A preliminary multi-isotope assessment of human mobility and diet in pre-columbian panama

This study uses carbon (δ¹³C), nitrogen (δ¹⁵N), oxygen (δ¹⁸O), and strontium (⁸⁷Sr/⁸⁶Sr) isotopes to infer the diets and mobility patterns of pre-Columbian humans from seven archaeological sites in Panama: Cerro Mangote, Sitio Sierra, and Cerro Juan Díaz in central Pacific Panama; Cerro Brujo and Sitio Drago along Panama’s northwest Caribbean coast; Jicarita Island in the Gulf of Chiriquí; and Pedro González Island in the Gulf of Panama. Our initial hypotheses were 1) individuals from island and coastal settlements relied more heavily on marine food than those from inland settlements, 2) dietary dependency on maize increased over time, and 3) little or no evidence exists for mobility. Generally, the results did not support these hypotheses: 1) the ecotonal community of Cerro Juan Díaz consumed large quantities of marine food, 2) maize consumption varied over time at different sites, and 3) non-local individuals appeared at multiple sites, including one possible case of an individual who had been moved after death. While this study is intended to be a preliminary analysis of human diet and mobility patterns among pre-Columbian Panamanians, it highlights the complex nature of human activities and the value of incorporating multiple lines of archaeological, osteological, geochemical, and ecological evidence for interpreting bioarchaeological data.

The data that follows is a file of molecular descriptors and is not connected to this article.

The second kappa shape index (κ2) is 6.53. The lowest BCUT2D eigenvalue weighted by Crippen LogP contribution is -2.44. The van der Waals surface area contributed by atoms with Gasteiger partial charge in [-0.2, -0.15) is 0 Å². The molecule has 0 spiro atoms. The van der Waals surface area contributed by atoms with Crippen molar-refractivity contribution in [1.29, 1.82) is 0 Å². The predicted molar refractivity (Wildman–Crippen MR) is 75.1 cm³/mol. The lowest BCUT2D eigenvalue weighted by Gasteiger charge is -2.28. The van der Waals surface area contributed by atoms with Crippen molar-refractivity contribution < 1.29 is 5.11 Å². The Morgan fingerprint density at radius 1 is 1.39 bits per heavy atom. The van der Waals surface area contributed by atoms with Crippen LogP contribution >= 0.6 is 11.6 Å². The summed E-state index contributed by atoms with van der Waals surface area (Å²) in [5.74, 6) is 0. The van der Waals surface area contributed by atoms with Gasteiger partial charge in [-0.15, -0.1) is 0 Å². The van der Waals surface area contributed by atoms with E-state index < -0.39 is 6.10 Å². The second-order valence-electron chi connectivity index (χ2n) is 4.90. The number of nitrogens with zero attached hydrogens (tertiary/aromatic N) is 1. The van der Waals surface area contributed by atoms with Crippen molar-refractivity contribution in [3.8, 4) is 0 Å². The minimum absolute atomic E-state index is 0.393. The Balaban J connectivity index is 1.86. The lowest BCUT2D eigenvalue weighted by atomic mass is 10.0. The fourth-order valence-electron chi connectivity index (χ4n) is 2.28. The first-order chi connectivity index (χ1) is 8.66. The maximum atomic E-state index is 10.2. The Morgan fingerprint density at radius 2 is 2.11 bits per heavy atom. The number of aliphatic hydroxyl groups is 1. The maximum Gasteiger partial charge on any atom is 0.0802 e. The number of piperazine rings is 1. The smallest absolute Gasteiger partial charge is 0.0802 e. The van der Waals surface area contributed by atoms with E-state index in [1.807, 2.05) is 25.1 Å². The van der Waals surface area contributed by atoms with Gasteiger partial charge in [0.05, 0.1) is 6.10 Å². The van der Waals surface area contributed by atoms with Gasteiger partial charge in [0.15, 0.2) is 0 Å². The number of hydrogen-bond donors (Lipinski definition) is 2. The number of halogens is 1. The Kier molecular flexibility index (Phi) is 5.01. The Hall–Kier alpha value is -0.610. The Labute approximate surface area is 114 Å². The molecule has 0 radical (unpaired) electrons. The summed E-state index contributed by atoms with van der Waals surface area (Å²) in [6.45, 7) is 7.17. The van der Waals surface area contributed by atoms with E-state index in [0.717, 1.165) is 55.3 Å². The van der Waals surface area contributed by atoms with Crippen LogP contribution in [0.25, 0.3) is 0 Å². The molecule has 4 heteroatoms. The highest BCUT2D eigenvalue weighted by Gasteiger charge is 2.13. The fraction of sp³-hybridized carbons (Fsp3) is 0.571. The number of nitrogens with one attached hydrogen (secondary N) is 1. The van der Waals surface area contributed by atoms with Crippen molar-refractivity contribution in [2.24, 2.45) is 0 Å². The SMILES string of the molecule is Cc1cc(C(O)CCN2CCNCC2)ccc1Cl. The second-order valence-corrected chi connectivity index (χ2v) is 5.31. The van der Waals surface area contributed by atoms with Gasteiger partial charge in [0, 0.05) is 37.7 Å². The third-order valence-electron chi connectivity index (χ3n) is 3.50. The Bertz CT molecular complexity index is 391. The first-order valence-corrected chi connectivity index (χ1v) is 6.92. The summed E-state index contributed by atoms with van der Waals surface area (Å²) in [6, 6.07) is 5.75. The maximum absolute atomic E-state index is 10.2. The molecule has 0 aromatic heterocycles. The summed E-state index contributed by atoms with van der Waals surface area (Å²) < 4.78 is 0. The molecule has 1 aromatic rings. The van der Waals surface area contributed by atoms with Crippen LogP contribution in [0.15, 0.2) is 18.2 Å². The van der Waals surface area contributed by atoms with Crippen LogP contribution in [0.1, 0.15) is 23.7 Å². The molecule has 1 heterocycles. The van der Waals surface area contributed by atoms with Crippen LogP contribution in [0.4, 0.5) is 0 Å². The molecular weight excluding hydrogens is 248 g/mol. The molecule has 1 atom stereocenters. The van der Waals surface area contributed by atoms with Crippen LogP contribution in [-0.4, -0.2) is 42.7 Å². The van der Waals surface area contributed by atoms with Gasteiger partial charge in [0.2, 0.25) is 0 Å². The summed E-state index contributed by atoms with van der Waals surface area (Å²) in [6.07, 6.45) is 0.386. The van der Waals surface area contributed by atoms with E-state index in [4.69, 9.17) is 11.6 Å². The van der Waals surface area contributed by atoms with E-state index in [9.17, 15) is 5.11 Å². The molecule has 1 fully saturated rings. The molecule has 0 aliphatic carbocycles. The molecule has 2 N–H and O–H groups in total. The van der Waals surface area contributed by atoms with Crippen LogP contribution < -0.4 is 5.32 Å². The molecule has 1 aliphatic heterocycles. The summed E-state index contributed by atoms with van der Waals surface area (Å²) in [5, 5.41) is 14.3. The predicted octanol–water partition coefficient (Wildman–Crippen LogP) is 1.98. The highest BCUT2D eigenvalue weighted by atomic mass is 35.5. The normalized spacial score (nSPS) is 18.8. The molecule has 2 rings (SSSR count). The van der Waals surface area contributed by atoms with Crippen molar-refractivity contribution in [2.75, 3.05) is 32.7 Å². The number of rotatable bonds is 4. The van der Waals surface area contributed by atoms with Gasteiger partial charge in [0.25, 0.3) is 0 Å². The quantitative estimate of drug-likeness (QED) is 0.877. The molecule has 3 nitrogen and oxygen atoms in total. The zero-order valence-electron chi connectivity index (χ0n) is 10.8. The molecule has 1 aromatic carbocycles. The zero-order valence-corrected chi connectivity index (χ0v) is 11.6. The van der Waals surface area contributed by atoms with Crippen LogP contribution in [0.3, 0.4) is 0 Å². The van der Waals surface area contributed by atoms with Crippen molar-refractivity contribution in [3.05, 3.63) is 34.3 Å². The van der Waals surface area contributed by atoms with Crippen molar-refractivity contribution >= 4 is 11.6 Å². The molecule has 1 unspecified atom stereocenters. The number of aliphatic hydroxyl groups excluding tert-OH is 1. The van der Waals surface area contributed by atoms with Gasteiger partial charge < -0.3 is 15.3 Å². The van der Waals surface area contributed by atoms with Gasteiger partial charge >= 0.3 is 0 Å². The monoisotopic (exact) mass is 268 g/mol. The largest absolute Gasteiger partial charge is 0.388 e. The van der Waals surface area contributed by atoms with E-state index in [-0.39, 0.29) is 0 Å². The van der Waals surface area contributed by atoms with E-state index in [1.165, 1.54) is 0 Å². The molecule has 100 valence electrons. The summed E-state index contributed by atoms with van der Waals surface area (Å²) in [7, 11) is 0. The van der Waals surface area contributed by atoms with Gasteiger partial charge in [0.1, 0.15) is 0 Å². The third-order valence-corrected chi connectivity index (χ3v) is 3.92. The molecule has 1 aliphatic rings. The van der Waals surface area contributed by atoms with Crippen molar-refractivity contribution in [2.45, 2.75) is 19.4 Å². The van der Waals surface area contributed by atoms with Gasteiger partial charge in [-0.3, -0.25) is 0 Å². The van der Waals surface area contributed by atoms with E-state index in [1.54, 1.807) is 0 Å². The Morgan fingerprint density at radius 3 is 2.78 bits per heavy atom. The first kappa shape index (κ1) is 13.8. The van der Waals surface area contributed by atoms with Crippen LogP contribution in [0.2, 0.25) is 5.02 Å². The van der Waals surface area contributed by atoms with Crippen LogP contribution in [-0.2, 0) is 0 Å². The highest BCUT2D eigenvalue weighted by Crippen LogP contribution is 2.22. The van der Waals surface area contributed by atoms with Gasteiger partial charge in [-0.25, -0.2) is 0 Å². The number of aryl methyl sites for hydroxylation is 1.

Ilean Isaza

Ashley Sharpe
Nicole Smith-Guzmán
Jason Curtis

Editorial: Estación Científica Coiba AIP
Tamaño: 2.9Mb
Soporte: Digital
Formato: Pdf (.pdf)
Idioma: Ingles